(newsletters like this merely update the contents of the book; what doesn’t appear here is already in the book)


The Herbalist in the Kitchen
(Hardcover)
(Kindle)


The Business of Food: Encyclopedia of the Food And Drink Industries
(Hardcover)
(Kindle)


Human Cuisine
(Paper)
(Kindle)


Herbs: A Global History
(Hardcover)
(Kindle)


Sausage: A Global History
(Hardcover)
(Kindle)


Can It! The Perils and Pleasures of Preserving Foods
(Hardcover)
(Kindle)


Sauces Reconsidered: Après Escoffier

(Hardcover)
(Kindle)


Terms of Vegery
(Kindle)


How to Serve Man:
On Cannibalism, Sex, Sacrifice, & the Nature of Eating
(Kindle)


How to Write a Great Book
(Kindle)


The Digressions of Dr Sanscravat: Gastronomical Ramblings & Other Diversions
(Kindle)


Ephemera: A Short Collection of Short Stories
(Kindle)


Prophet Amidst Losses
(Kindle)


Cenotaphs
(Kindle)


Future Tense: Remembrance of Things Not Yet Past
(Kindle)


Here endeth the sales pitch(es)...


...for the moment, anyway.


______________


The Resource Guide for Food Writers, Update #244 is protected by copyright, and is provided at no cost, for your personal use only. It may not be copied or retransmitted unless this notice remains affixed. Any other form of republication—unless with the author’s prior written permission—is strictly prohibited.


Copyright ©2021 by Gary Allen.


Food Sites for January 2021

Saturday, December 12, 2020

Comfort food: Orrechiete with sausage and grapes


Now is the winter of our discontent—with a vengeance. 


Janus was the Roman god of doorways. He had two faces, one facing forward and one back... hence our new year begins in January. 2020 will probably be remembered as our least-lamented year for the next century or so. Let us hope Janus’s door slams 2020 in the ass on its way out. 


Our kitchens have become havens—sometimes our only haven—now that restaurants and bars are either off-limits or too risky to consider.


Penwipe Publishing continues to remain in staycation mode, but—while the pandemic has provided plenty of time—our obsession with following the news has inadvertently provoked more writing. This month, we’ve posted ”The Cook’s Tale,” and “Crossroads,” two little stories from a book-in-progress. You can probably guess which one includes some—rather unusual—culinary content.


Coping with Covid” is an essay on our blog (while it has no culinary contents, whatsoever, it’s loaded with plenty of paranoid delusions). Also, our preoccupation with Covid has forced us to reconsider (and rewrite) an old holiday article. As a result, Roll Magazine has posted “Are You Going to Holiday Faire?”. It has been updated to include a lovely recipe from Shakespeare’s Kitchen by Francine Segan.


Listed below are a few more podcasts we’ve found that provided opportunities for procrastination (as if we needed any).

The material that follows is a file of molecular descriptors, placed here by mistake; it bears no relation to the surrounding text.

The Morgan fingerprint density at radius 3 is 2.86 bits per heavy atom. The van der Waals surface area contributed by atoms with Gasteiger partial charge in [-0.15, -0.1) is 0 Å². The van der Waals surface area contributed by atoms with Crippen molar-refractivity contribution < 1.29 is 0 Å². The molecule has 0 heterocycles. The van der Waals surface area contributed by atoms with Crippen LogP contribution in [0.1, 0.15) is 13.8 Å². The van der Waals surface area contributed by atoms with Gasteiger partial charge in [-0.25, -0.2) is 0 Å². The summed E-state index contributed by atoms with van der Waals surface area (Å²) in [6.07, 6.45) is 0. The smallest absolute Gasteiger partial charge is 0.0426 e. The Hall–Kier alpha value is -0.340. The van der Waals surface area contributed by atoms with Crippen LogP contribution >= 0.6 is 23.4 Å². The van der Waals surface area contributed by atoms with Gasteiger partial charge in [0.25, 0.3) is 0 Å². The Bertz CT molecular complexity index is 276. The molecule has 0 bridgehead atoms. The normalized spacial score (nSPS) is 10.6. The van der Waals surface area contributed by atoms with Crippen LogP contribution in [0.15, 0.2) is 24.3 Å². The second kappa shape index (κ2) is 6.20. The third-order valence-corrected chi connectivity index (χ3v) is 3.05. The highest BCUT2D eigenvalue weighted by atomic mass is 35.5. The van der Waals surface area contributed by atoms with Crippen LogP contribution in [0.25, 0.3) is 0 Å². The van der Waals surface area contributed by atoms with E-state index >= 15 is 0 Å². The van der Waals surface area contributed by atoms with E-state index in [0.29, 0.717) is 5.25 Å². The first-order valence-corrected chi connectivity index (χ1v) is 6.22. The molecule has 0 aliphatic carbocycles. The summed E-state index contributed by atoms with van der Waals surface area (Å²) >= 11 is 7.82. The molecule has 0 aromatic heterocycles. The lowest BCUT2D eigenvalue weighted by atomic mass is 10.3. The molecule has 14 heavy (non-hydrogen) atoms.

You can, if you wish, follow us on Facebook (where, among other things, we post a LOT of photographs), and Twitter. Still more of our online scribbles can be found at A Quiet Little Table in the Corner. There’s even an Amazon author’s page, mostly about our food writing.


In reflecting on social isolation, we’re including a few items not yet found in On the Table’s culinary quote collection:


Food feeds both the body and soul—there are clear reasons to eat a balanced diet, but there are also reasons you cling to your mom’s secret chicken noodle soup recipe when you’re sick. Michael Mina


No man is lonely eating spaghetti; it requires so much attention. Christopher Morley


We must have a pie. Stress cannot exist in the presence of a pie. David Mamet


Sometimes I think I’m liquefying like an old Camembert. Gustave Flaubert

Gary
January, 2021


PS: If you encounter broken links, changed URLs—or know of wonderful sites we’ve missed—please drop us a line. It helps to keep this resource as useful as possible for all of us. To those who have pointed out corrections or tasty sites (this month we’re tipping our hat to Sheila Ratcliffe), thanks, and keep them coming!


PPS: If you wish to change the e-mail address at which you receive these newsletters, or otherwise modify the way you receive our postings or—if you’ve received this newsletter by mistake, and/or don’t wish to receive future issues—you have our sincere apology and can have your e-mail address deleted from the list immediately. We’re happy (and continuously amazed) that so few people have decided to leave the list but, should you choose to be one of them, let us know and we’ll see that your in-box is never afflicted by these updates again. You’ll find links at the bottom of this page to fix everything to your liking.



— the new sites —


American Institute of Wine & Food Culinary Collection

(7,200 volumes in the special collections of the University of California at San Diego)


Barbaric History of the Sugar Trade, The

(Khalil Gibran Muhammad’s New York Times article about the connection between sugar and a history of slavery)


Before Food Trucks, Americans Ate “Night Lunch” from Beautiful Wagons

(Gastro Obscura’s Anne Ewbank describes the glory of the ancestors of today’s diners)


Brewing Beer in Wine Country? First Archaeobotanical Indications for Beer Making in Early and Middle Bronze Age Greece